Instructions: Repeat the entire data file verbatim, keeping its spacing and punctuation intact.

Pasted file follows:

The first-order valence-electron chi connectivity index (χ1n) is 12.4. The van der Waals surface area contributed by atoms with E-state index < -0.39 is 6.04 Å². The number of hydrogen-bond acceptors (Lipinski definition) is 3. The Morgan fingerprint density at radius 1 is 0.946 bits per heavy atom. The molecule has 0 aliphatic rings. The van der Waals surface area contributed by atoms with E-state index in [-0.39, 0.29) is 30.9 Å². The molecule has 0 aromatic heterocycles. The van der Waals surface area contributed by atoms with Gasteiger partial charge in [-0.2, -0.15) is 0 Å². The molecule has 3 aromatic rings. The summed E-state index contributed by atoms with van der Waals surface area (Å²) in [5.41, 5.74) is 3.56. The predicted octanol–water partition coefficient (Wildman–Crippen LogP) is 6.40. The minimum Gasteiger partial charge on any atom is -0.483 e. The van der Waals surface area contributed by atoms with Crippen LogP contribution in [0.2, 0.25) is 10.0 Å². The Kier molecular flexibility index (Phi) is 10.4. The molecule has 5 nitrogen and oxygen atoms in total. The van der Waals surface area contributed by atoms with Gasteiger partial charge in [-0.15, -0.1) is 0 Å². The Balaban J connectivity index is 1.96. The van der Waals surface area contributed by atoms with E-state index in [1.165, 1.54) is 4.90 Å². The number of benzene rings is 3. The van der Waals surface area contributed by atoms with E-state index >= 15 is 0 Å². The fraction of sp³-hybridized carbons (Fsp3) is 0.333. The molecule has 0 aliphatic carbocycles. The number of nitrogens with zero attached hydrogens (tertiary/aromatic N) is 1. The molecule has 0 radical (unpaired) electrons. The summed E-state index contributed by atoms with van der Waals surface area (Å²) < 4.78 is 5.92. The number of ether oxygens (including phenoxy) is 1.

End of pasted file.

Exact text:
The first-order valence-electron chi connectivity index (χ1n) is 12.4. The van der Waals surface area contributed by atoms with E-state index < -0.39 is 6.04 Å². The number of hydrogen-bond acceptors (Lipinski definition) is 3. The Morgan fingerprint density at radius 1 is 0.946 bits per heavy atom. The molecule has 0 aliphatic rings. The van der Waals surface area contributed by atoms with E-state index in [-0.39, 0.29) is 30.9 Å². The molecule has 0 aromatic heterocycles. The van der Waals surface area contributed by atoms with Gasteiger partial charge in [-0.2, -0.15) is 0 Å². The molecule has 3 aromatic rings. The summed E-state index contributed by atoms with van der Waals surface area (Å²) in [5.41, 5.74) is 3.56. The predicted octanol–water partition coefficient (Wildman–Crippen LogP) is 6.40. The minimum Gasteiger partial charge on any atom is -0.483 e. The van der Waals surface area contributed by atoms with Crippen LogP contribution in [0.2, 0.25) is 10.0 Å². The Kier molecular flexibility index (Phi) is 10.4. The molecule has 5 nitrogen and oxygen atoms in total. The van der Waals surface area contributed by atoms with Gasteiger partial charge in [-0.15, -0.1) is 0 Å². The Balaban J connectivity index is 1.96. The van der Waals surface area contributed by atoms with E-state index in [1.165, 1.54) is 4.90 Å². The number of benzene rings is 3. The van der Waals surface area contributed by atoms with E-state index >= 15 is 0 Å². The fraction of sp³-hybridized carbons (Fsp3) is 0.333. The molecule has 0 aliphatic carbocycles. The number of nitrogens with zero attached hydrogens (tertiary/aromatic N) is 1. The molecule has 0 radical (unpaired) electrons. The summed E-state index contributed by atoms with van der Waals surface area (Å²) < 4.78 is 5.92. The number of ether oxygens (including phenoxy) is 1.